case "$1" in [...] slot-post-install) [...] # iterate over trust chain SPKI hashes (from leaf to root) for i in $RAUC_BUNDLE_SPKI_HASHES; do # Test for development intermediate certificate if [ "$i" == "46:9E:16:E2:DC:1E:09:F8:5B:7F:71:D5:DF:D0:A4:91:7F:FE:AD:24:7B:47:E4:37:BF:76:21:3A:38:49:89:5B" ]; then echo "Activating development key chain" mv /etc/rauc/devel-keyring.pem /etc/rauc/keyring.pem break fi # Test for release intermediate certificate if [ "$i" == "47:D4:9D:73:9B:11:FB:FD:AB:79:2A:07:36:B7:EF:89:3F:34:5F:D4:9B:F3:55:0F:C1:04:E7:CC:2F:32:DB:11" ]; then echo "Activating release key chain" mv /etc/rauc/release-keyring.pem /etc/rauc/keyring.pem break fi done ;; [...] esac
7.2. Data Storage and Migration¶
Most systems require a location for storing configuration data such as passwords, ssh keys or application data. When performing an update, you have to ensure that the updated system takes over or can access the data of the old system.
7.2.1. Storing Data in The Root File System¶
In case of a writable root file system, it often contains additional data, for example cryptographic material specific to the machine, or configuration files modified by the user. When performing the update, you have to ensure that the files you need to preserve are copied to the target slot after having written the system data to it.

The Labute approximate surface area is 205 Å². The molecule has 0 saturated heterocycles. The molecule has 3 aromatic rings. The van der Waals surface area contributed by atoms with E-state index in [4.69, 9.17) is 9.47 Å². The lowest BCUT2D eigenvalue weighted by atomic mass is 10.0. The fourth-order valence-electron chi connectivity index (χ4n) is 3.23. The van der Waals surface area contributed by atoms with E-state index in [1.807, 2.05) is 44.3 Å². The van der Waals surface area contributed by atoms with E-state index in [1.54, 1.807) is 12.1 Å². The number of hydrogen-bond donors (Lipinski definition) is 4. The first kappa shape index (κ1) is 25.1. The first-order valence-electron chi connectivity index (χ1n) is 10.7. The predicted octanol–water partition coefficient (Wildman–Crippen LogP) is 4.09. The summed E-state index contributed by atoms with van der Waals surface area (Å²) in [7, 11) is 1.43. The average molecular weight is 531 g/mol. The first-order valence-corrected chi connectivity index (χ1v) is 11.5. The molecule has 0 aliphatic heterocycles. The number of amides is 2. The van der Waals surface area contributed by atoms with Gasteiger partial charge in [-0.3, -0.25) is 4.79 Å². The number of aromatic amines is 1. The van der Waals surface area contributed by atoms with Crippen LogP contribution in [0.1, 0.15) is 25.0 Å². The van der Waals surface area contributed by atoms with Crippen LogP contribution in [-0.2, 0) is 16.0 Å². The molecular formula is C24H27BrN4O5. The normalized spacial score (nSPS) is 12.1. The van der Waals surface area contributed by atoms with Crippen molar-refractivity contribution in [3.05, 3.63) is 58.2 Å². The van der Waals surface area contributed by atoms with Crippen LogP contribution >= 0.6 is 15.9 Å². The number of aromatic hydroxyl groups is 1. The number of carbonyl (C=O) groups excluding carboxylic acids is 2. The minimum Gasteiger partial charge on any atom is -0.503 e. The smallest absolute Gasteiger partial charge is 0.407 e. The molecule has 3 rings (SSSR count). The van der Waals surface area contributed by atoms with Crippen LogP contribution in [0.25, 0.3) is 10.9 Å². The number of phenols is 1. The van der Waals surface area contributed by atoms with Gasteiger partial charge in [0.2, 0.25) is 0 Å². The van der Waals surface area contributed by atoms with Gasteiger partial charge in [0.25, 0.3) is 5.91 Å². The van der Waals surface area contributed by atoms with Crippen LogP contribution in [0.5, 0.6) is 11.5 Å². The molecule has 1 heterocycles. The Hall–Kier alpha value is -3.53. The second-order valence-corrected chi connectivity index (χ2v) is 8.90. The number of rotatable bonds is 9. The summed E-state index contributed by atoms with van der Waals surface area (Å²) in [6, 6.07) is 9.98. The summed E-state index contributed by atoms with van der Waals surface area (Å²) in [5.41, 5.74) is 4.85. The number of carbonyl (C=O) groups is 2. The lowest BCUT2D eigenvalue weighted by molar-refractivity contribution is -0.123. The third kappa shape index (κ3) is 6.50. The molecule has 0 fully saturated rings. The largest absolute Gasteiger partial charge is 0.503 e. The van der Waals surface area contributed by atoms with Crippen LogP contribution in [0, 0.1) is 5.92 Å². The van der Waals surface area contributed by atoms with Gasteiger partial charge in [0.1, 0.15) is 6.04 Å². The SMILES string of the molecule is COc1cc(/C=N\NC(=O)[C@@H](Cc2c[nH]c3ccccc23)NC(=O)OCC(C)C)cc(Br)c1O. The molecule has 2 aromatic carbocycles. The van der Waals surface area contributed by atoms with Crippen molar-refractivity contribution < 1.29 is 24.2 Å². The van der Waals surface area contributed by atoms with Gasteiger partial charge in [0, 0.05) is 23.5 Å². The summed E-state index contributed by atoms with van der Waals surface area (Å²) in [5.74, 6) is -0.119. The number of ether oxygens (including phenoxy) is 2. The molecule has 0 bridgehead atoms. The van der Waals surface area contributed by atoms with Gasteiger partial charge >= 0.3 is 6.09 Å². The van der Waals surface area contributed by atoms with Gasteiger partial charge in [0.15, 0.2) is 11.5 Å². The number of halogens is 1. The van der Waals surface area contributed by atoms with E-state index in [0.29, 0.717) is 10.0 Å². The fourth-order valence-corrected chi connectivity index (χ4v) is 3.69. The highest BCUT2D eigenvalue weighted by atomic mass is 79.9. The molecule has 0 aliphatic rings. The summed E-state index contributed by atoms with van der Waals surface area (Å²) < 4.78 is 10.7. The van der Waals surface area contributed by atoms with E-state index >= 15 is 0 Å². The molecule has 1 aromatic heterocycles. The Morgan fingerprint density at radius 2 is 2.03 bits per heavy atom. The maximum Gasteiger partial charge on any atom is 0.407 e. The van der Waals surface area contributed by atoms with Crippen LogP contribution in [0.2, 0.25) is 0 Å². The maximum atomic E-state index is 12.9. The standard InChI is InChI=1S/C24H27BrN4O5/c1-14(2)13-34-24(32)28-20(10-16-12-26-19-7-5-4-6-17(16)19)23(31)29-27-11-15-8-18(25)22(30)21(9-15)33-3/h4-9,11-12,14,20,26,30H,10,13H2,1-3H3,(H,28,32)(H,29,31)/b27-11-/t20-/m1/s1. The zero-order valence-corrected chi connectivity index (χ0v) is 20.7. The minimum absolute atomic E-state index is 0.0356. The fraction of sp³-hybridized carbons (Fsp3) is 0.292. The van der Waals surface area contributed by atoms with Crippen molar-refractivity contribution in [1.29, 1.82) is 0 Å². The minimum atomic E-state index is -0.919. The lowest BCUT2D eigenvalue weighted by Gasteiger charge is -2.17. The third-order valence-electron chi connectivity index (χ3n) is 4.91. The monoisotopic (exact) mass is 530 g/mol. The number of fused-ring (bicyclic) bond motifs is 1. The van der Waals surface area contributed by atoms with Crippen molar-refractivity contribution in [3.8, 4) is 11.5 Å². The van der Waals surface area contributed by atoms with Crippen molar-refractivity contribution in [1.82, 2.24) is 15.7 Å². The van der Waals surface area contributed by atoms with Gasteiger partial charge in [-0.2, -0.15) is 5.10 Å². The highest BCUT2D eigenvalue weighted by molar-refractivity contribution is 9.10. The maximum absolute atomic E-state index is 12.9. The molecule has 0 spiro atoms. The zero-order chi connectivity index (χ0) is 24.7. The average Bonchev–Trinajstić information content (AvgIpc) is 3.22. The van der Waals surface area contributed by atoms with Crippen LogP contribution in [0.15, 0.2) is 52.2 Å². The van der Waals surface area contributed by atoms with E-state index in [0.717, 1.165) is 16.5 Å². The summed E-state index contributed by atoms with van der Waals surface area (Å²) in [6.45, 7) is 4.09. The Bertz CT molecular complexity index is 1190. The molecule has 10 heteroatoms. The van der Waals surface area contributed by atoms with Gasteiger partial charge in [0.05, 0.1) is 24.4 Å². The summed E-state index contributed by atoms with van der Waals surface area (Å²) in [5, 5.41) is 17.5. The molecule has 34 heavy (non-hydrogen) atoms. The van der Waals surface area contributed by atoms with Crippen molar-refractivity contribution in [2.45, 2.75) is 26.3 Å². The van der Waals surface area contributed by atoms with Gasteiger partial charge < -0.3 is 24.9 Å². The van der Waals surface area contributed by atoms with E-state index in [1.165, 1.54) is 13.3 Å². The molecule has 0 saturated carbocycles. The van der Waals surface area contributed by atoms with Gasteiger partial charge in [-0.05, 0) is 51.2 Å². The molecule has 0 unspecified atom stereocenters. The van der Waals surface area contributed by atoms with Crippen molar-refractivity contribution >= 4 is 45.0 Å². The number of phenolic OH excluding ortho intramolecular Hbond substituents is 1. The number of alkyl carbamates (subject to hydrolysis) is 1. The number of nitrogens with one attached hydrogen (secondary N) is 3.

RAUC provides support for executing hooks from different slot installation stages. For migrating data from your old rootfs to your updated rootfs, simply specify a slot post-install hook. Read the Hooks chapter on how to create one.
7.2.2. Using Data Partitions¶
Often, there are a couple of reasons why you don’t want to or cannot store your data inside the root file system:
- You want to keep your rootfs read-only to reduce probability of corrupting it.
- You have a non-writable rootfs such as SquashFS.
- You want to keep your data separated from the rootfs to ease setup, reset or recovery.
In this case you need a separate storage location for your data on a different partition, volume or device.
If the update concept uses full redundant root file systems, there are also good reasons for using a redundant data storage, too. Read below about the possible impact on data migration.
To let your system access the separate storage location, it has to be mounted
into your rootfs.
Note that if you intend to store configurable system information on your data
partition, you have to map the default Linux paths (such as
your data storage. You can do this by using:
- symbolic links
- bind mounts
- an overlay file system
It depends on the amount and type of data you want to handle which option you should choose.
7.2.3. Application Data Migration¶
Both a single and a redundant data storage have their advantages and disadvantages. Note when storing data inside your rootfs you will have a redundant setup by design and cannot choose.
The decision about how to set up a configuration storage and how to handle it depends on several aspects:
- May configuration formats change over different application versions?
- Can a new application read (and convert) old data?